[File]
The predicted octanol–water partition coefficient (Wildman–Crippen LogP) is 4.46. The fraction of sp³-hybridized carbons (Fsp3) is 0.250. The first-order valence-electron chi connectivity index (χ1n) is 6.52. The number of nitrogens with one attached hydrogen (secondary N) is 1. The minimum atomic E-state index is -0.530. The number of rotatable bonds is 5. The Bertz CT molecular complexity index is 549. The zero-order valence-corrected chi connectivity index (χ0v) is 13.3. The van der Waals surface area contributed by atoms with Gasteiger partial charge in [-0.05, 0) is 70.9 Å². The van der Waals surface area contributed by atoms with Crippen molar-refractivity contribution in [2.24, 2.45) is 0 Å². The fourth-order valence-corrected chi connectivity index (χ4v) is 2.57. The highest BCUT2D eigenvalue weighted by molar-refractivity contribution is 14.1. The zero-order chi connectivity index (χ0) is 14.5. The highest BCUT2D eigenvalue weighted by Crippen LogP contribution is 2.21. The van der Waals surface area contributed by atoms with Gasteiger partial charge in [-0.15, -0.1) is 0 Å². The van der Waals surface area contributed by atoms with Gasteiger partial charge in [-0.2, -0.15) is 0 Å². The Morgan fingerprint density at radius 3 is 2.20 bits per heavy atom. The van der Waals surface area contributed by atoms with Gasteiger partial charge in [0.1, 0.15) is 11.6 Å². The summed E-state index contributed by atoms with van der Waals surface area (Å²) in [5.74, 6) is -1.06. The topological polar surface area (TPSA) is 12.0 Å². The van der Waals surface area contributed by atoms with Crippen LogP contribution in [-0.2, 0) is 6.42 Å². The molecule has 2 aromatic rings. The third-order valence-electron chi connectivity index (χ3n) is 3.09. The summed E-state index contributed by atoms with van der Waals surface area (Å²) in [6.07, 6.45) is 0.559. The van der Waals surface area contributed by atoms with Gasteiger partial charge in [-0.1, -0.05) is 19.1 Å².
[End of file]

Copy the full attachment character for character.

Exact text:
The predicted octanol–water partition coefficient (Wildman–Crippen LogP) is 4.46. The fraction of sp³-hybridized carbons (Fsp3) is 0.250. The first-order valence-electron chi connectivity index (χ1n) is 6.52. The number of nitrogens with one attached hydrogen (secondary N) is 1. The minimum atomic E-state index is -0.530. The number of rotatable bonds is 5. The Bertz CT molecular complexity index is 549. The zero-order valence-corrected chi connectivity index (χ0v) is 13.3. The van der Waals surface area contributed by atoms with Gasteiger partial charge in [-0.05, 0) is 70.9 Å². The van der Waals surface area contributed by atoms with Crippen molar-refractivity contribution in [2.24, 2.45) is 0 Å². The fourth-order valence-corrected chi connectivity index (χ4v) is 2.57. The highest BCUT2D eigenvalue weighted by molar-refractivity contribution is 14.1. The zero-order chi connectivity index (χ0) is 14.5. The highest BCUT2D eigenvalue weighted by Crippen LogP contribution is 2.21. The van der Waals surface area contributed by atoms with Gasteiger partial charge in [-0.15, -0.1) is 0 Å². The van der Waals surface area contributed by atoms with Gasteiger partial charge in [-0.2, -0.15) is 0 Å². The Morgan fingerprint density at radius 3 is 2.20 bits per heavy atom. The van der Waals surface area contributed by atoms with Gasteiger partial charge in [0.1, 0.15) is 11.6 Å². The summed E-state index contributed by atoms with van der Waals surface area (Å²) in [5.74, 6) is -1.06. The topological polar surface area (TPSA) is 12.0 Å². The van der Waals surface area contributed by atoms with Crippen LogP contribution in [-0.2, 0) is 6.42 Å². The molecule has 2 aromatic rings. The third-order valence-electron chi connectivity index (χ3n) is 3.09. The summed E-state index contributed by atoms with van der Waals surface area (Å²) in [6.07, 6.45) is 0.559. The van der Waals surface area contributed by atoms with Gasteiger partial charge in [-0.1, -0.05) is 19.1 Å².